How To Care For A Ginkgo Bonsai Tree 

Sunlight And Position

A Ginkgo bonsai tree will be happy in either a fully sunny position, or dappled shade. For a mature Ginkgo bonsai tree, pop it in full sunlight. Not only can it withstand direct sun with no problems, but you’ll also be treated to fabulous color in fall.

Just before the leaves drop, in full sunlight, they will turn the most spectacular shade of gold.

For anything younger, put your bonsai tree somewhere that gets some relief in the shade, away from the hottest part of the day.

When it comes to winter, you’ll need to give it some protection from freezing temperatures. Frost damage can kill your Ginkgo tree.

You could put it by the side of your house, where it should get some protection, or to really help it, keep it in a cold frame or insulated greenhouse where the frost cannot kill it. 

Soil Requirements

A Ginkgo tree requires well-draining soil in order to thrive. A basic soil mix for bonsai trees will do just fine. 

When Should You Water A Ginkgo Bonsai Tree?

When it comes to watering a Ginkgo bonsai tree, the number one rule is to not let the soil dry out completely, as the plant won’t thank you for it.

Just make sure you don’t overwater it, either. Stick your finger into the soil, deep enough that the soil reaches your second joint. If the soil is wet down to this level, don’t water it. 

During winter, you’ll need to water it much less, as the plant won’t need as much water during its dormancy period.  Only water it to keep the soil slightly damp, stopping the roots from drying out completely.

Fertilizing A Ginkgo Bonsai Tree

Your Ginkgo bonsai tree will benefit from some fertilizer during the spring and summer months, twice a month. 

For best results, make sure to use a balanced, specially formulated bonsai fertilizer, and only feed it when it requires watering, and water it in to stop the roots from burning.

Use half the recommended dose.

How To Prune A Ginkgo Bonsai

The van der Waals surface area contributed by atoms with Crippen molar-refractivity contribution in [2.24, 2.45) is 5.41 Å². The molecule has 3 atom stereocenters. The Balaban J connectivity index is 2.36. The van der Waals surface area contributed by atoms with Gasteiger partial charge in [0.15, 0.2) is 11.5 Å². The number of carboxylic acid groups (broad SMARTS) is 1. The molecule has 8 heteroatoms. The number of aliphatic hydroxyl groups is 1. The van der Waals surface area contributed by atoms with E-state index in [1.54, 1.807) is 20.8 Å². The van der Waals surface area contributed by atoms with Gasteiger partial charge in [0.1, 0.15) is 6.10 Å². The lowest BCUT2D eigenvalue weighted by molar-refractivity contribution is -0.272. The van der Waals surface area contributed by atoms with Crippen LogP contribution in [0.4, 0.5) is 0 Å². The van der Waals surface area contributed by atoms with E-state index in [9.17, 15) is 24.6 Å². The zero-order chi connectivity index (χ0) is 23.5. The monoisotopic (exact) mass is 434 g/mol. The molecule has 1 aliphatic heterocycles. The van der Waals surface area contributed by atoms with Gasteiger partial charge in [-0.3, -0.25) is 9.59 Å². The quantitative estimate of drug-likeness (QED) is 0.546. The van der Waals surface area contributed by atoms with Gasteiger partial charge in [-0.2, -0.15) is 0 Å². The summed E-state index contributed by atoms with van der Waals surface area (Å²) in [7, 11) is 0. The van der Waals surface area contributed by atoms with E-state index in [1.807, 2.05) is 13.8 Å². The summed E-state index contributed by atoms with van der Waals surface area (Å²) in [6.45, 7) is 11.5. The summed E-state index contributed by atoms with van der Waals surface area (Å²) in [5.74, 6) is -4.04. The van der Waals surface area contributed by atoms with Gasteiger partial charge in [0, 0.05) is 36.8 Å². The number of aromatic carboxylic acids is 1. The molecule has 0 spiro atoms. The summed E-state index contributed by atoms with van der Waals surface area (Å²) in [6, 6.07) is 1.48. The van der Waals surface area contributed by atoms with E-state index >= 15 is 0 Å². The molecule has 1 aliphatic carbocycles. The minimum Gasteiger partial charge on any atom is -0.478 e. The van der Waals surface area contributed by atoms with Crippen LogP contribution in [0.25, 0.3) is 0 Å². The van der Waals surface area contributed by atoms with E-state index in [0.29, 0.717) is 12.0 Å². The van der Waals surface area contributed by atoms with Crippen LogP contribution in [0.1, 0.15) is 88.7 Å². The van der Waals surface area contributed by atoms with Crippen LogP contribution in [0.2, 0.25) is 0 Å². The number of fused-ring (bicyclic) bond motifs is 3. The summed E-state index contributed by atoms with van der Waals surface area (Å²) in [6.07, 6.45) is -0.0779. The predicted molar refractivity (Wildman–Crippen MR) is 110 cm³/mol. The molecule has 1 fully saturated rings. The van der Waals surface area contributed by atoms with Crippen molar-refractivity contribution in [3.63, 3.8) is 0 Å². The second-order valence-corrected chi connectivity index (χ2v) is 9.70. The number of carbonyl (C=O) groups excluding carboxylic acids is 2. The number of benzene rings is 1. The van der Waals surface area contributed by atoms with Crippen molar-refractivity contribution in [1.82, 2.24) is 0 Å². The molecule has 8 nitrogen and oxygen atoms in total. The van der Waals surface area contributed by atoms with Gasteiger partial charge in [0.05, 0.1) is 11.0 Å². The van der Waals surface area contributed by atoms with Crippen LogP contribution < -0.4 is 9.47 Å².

Ginkgo bonsai trees are not forgiving when it comes to pruning. You have to be careful when trimming back this particular bonsai, as any cuts will produce permanent scarring on the plant.

Only prune your Gingko bonsai tree during spring and autumn, reducing any leaf clusters to three leaves at the most, never cutting the tallest leaf on the outside.

Trim your Ginkgo bonsai tree sparingly, as it absolutely hates it. 

How And When To Repot A Gingko Bonsai Tree

The ideal time to repot is in very late winter, or very early spring, when most of the tree is still dormant.

You should aim to repot your Ginkgo bonsai tree every two or three years, or when the roots start to grow out of the drainage hole, whichever comes first.

Use a bonsai compost mix for best results to replace the compost, adding a layer of grit into the bottom to improve drainage.

Common Problems To Look Out For

As long as you give your Ginkgo bonsai tree the right level of care, it should thrive for years without any problems.

It’s a robust tree by nature, so it’s likely to only run into issues when the growing conditions cause it to suffer.

The biggest killer of a Gingko tree is probably root rot. Luckily, this is easily preventable by only watering your Gingko tree when necessary, checking beforehand to confirm it does need watering. 

Another thing you should be aware of is frost damage. The Gingko tree is quite vulnerable to it, and the plant is made more susceptible by keeping it in a pot. 

Always move your Gingko bonsai tree to a sheltered location before temperatures plummet in fall.

Final Thoughts

A Ginkgo tree is a very rewarding plant to grow as a bonsai tree. Not only for its looks and robust health, but also for the fact that it’s considered a living fossil by some, and that you can care for your own piece of living history.